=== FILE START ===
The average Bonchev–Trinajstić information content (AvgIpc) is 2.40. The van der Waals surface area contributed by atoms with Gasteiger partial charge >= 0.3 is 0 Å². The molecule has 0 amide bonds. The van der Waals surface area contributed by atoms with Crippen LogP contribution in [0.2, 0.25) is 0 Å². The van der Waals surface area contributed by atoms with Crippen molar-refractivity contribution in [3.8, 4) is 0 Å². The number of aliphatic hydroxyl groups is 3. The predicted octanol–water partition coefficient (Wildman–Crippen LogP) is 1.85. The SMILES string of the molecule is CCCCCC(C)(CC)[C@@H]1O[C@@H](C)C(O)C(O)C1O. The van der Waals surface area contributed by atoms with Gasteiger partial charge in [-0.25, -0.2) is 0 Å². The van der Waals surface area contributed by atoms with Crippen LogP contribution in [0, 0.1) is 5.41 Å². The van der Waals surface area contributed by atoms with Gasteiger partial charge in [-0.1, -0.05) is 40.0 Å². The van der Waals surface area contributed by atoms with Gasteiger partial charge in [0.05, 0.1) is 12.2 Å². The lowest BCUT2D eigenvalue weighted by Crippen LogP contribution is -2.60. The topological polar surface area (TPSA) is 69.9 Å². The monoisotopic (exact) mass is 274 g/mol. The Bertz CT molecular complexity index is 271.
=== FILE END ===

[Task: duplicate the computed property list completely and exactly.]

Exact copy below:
The average Bonchev–Trinajstić information content (AvgIpc) is 2.40. The van der Waals surface area contributed by atoms with Gasteiger partial charge >= 0.3 is 0 Å². The molecule has 0 amide bonds. The van der Waals surface area contributed by atoms with Crippen LogP contribution in [0.2, 0.25) is 0 Å². The van der Waals surface area contributed by atoms with Crippen molar-refractivity contribution in [3.8, 4) is 0 Å². The number of aliphatic hydroxyl groups is 3. The predicted octanol–water partition coefficient (Wildman–Crippen LogP) is 1.85. The SMILES string of the molecule is CCCCCC(C)(CC)[C@@H]1O[C@@H](C)C(O)C(O)C1O. The van der Waals surface area contributed by atoms with Gasteiger partial charge in [-0.25, -0.2) is 0 Å². The van der Waals surface area contributed by atoms with Crippen LogP contribution in [0, 0.1) is 5.41 Å². The van der Waals surface area contributed by atoms with Gasteiger partial charge in [-0.1, -0.05) is 40.0 Å². The van der Waals surface area contributed by atoms with Gasteiger partial charge in [0.05, 0.1) is 12.2 Å². The lowest BCUT2D eigenvalue weighted by Crippen LogP contribution is -2.60. The topological polar surface area (TPSA) is 69.9 Å². The monoisotopic (exact) mass is 274 g/mol. The Bertz CT molecular complexity index is 271.